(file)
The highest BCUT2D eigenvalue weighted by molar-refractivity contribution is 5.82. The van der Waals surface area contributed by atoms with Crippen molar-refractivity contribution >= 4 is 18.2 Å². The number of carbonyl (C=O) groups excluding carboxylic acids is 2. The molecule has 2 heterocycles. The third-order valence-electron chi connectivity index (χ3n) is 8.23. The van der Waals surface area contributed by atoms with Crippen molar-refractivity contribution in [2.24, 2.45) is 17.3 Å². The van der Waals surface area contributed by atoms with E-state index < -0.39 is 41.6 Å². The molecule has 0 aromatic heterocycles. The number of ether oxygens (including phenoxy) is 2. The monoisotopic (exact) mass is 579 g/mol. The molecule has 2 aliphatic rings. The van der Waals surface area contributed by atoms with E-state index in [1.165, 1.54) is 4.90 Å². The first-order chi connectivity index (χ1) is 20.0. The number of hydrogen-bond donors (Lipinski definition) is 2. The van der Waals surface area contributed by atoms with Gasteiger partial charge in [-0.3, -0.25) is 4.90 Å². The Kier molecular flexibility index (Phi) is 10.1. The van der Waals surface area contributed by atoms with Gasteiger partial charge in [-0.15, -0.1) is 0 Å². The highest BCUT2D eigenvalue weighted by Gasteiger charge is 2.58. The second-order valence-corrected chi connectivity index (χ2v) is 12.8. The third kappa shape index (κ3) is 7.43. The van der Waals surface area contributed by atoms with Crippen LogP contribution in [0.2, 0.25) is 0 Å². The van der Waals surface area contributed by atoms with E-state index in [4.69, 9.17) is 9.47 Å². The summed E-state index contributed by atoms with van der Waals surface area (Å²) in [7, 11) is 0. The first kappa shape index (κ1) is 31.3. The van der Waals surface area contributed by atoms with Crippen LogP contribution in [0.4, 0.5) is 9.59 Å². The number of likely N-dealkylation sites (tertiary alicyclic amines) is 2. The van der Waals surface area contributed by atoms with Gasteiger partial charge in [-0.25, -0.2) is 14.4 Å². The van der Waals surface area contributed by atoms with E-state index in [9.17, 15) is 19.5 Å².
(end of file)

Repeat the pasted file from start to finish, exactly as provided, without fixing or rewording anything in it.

The highest BCUT2D eigenvalue weighted by molar-refractivity contribution is 5.82. The van der Waals surface area contributed by atoms with Crippen molar-refractivity contribution >= 4 is 18.2 Å². The number of carbonyl (C=O) groups excluding carboxylic acids is 2. The molecule has 2 heterocycles. The third-order valence-electron chi connectivity index (χ3n) is 8.23. The van der Waals surface area contributed by atoms with Crippen molar-refractivity contribution in [2.24, 2.45) is 17.3 Å². The van der Waals surface area contributed by atoms with E-state index < -0.39 is 41.6 Å². The molecule has 0 aromatic heterocycles. The number of ether oxygens (including phenoxy) is 2. The monoisotopic (exact) mass is 579 g/mol. The molecule has 2 aliphatic rings. The van der Waals surface area contributed by atoms with E-state index in [1.165, 1.54) is 4.90 Å². The first-order chi connectivity index (χ1) is 20.0. The number of hydrogen-bond donors (Lipinski definition) is 2. The van der Waals surface area contributed by atoms with Gasteiger partial charge in [-0.3, -0.25) is 4.90 Å². The Kier molecular flexibility index (Phi) is 10.1. The van der Waals surface area contributed by atoms with Gasteiger partial charge in [-0.15, -0.1) is 0 Å². The highest BCUT2D eigenvalue weighted by Gasteiger charge is 2.58. The second-order valence-corrected chi connectivity index (χ2v) is 12.8. The third kappa shape index (κ3) is 7.43. The van der Waals surface area contributed by atoms with Crippen LogP contribution in [0.2, 0.25) is 0 Å². The van der Waals surface area contributed by atoms with E-state index in [4.69, 9.17) is 9.47 Å². The summed E-state index contributed by atoms with van der Waals surface area (Å²) in [7, 11) is 0. The first kappa shape index (κ1) is 31.3. The van der Waals surface area contributed by atoms with Crippen LogP contribution in [0.4, 0.5) is 9.59 Å². The number of likely N-dealkylation sites (tertiary alicyclic amines) is 2. The van der Waals surface area contributed by atoms with Gasteiger partial charge in [-0.25, -0.2) is 14.4 Å². The van der Waals surface area contributed by atoms with E-state index in [9.17, 15) is 19.5 Å².